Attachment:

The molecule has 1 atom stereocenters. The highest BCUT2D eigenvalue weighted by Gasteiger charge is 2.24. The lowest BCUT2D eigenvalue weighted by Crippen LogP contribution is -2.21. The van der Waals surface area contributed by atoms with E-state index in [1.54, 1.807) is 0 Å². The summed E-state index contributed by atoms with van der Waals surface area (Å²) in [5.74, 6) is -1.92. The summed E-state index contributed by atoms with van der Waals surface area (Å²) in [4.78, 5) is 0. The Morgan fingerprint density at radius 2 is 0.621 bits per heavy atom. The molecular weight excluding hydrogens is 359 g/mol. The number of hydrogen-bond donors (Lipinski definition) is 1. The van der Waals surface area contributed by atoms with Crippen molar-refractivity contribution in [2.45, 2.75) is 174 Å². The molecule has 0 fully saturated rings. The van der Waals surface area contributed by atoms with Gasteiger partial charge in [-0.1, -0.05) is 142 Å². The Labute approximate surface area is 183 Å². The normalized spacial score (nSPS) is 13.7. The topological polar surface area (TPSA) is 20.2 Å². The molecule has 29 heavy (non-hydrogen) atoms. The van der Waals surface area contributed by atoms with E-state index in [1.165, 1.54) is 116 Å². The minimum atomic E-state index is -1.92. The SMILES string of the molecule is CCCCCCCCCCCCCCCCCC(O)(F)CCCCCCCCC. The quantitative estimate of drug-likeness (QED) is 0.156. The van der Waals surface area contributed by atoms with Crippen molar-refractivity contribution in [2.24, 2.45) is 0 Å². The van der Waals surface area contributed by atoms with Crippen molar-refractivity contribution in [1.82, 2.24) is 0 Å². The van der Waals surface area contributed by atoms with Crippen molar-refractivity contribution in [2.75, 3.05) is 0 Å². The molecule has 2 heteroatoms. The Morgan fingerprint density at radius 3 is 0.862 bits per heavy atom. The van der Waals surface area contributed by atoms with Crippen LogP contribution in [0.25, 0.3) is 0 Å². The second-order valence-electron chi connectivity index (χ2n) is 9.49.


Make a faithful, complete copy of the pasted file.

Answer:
The molecule has 1 atom stereocenters. The highest BCUT2D eigenvalue weighted by Gasteiger charge is 2.24. The lowest BCUT2D eigenvalue weighted by Crippen LogP contribution is -2.21. The van der Waals surface area contributed by atoms with E-state index in [1.54, 1.807) is 0 Å². The summed E-state index contributed by atoms with van der Waals surface area (Å²) in [5.74, 6) is -1.92. The summed E-state index contributed by atoms with van der Waals surface area (Å²) in [4.78, 5) is 0. The Morgan fingerprint density at radius 2 is 0.621 bits per heavy atom. The molecular weight excluding hydrogens is 359 g/mol. The number of hydrogen-bond donors (Lipinski definition) is 1. The van der Waals surface area contributed by atoms with Crippen molar-refractivity contribution in [2.45, 2.75) is 174 Å². The molecule has 0 fully saturated rings. The van der Waals surface area contributed by atoms with Gasteiger partial charge in [-0.1, -0.05) is 142 Å². The Labute approximate surface area is 183 Å². The normalized spacial score (nSPS) is 13.7. The topological polar surface area (TPSA) is 20.2 Å². The molecule has 29 heavy (non-hydrogen) atoms. The van der Waals surface area contributed by atoms with E-state index in [1.165, 1.54) is 116 Å². The minimum atomic E-state index is -1.92. The SMILES string of the molecule is CCCCCCCCCCCCCCCCCC(O)(F)CCCCCCCCC. The quantitative estimate of drug-likeness (QED) is 0.156. The van der Waals surface area contributed by atoms with Crippen molar-refractivity contribution in [2.24, 2.45) is 0 Å². The van der Waals surface area contributed by atoms with Crippen molar-refractivity contribution in [1.82, 2.24) is 0 Å². The van der Waals surface area contributed by atoms with Crippen molar-refractivity contribution in [2.75, 3.05) is 0 Å². The molecule has 2 heteroatoms. The Morgan fingerprint density at radius 3 is 0.862 bits per heavy atom. The van der Waals surface area contributed by atoms with Crippen LogP contribution in [0.25, 0.3) is 0 Å². The second-order valence-electron chi connectivity index (χ2n) is 9.49.